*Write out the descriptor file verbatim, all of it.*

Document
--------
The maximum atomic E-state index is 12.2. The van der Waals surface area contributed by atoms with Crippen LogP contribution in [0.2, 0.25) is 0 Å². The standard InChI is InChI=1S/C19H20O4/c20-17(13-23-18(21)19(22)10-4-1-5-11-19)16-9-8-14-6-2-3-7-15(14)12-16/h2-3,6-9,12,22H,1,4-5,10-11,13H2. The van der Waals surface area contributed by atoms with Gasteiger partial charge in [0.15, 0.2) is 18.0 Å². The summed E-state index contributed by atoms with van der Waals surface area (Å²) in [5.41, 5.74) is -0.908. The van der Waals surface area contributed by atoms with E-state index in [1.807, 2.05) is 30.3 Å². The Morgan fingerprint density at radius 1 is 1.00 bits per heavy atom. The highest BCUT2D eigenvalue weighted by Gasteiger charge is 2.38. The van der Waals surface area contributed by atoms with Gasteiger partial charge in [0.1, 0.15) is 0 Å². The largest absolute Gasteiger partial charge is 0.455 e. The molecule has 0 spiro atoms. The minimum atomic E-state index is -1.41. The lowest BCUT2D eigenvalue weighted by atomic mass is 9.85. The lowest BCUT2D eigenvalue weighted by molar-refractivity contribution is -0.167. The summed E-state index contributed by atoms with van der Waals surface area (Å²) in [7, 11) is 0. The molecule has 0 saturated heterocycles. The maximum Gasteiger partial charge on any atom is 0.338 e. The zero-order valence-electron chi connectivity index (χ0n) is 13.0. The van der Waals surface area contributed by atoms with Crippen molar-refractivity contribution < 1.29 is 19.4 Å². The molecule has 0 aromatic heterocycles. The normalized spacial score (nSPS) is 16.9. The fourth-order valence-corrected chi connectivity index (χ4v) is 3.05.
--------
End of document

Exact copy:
The maximum atomic E-state index is 12.2. The van der Waals surface area contributed by atoms with Crippen LogP contribution in [0.2, 0.25) is 0 Å². The standard InChI is InChI=1S/C19H20O4/c20-17(13-23-18(21)19(22)10-4-1-5-11-19)16-9-8-14-6-2-3-7-15(14)12-16/h2-3,6-9,12,22H,1,4-5,10-11,13H2. The van der Waals surface area contributed by atoms with Gasteiger partial charge in [0.15, 0.2) is 18.0 Å². The summed E-state index contributed by atoms with van der Waals surface area (Å²) in [5.41, 5.74) is -0.908. The van der Waals surface area contributed by atoms with E-state index in [1.807, 2.05) is 30.3 Å². The Morgan fingerprint density at radius 1 is 1.00 bits per heavy atom. The highest BCUT2D eigenvalue weighted by Gasteiger charge is 2.38. The van der Waals surface area contributed by atoms with Gasteiger partial charge in [0.1, 0.15) is 0 Å². The largest absolute Gasteiger partial charge is 0.455 e. The molecule has 0 spiro atoms. The minimum atomic E-state index is -1.41. The lowest BCUT2D eigenvalue weighted by atomic mass is 9.85. The lowest BCUT2D eigenvalue weighted by molar-refractivity contribution is -0.167. The summed E-state index contributed by atoms with van der Waals surface area (Å²) in [7, 11) is 0. The molecule has 0 saturated heterocycles. The maximum Gasteiger partial charge on any atom is 0.338 e. The zero-order valence-electron chi connectivity index (χ0n) is 13.0. The van der Waals surface area contributed by atoms with Crippen molar-refractivity contribution < 1.29 is 19.4 Å². The molecule has 0 aromatic heterocycles. The normalized spacial score (nSPS) is 16.9. The fourth-order valence-corrected chi connectivity index (χ4v) is 3.05.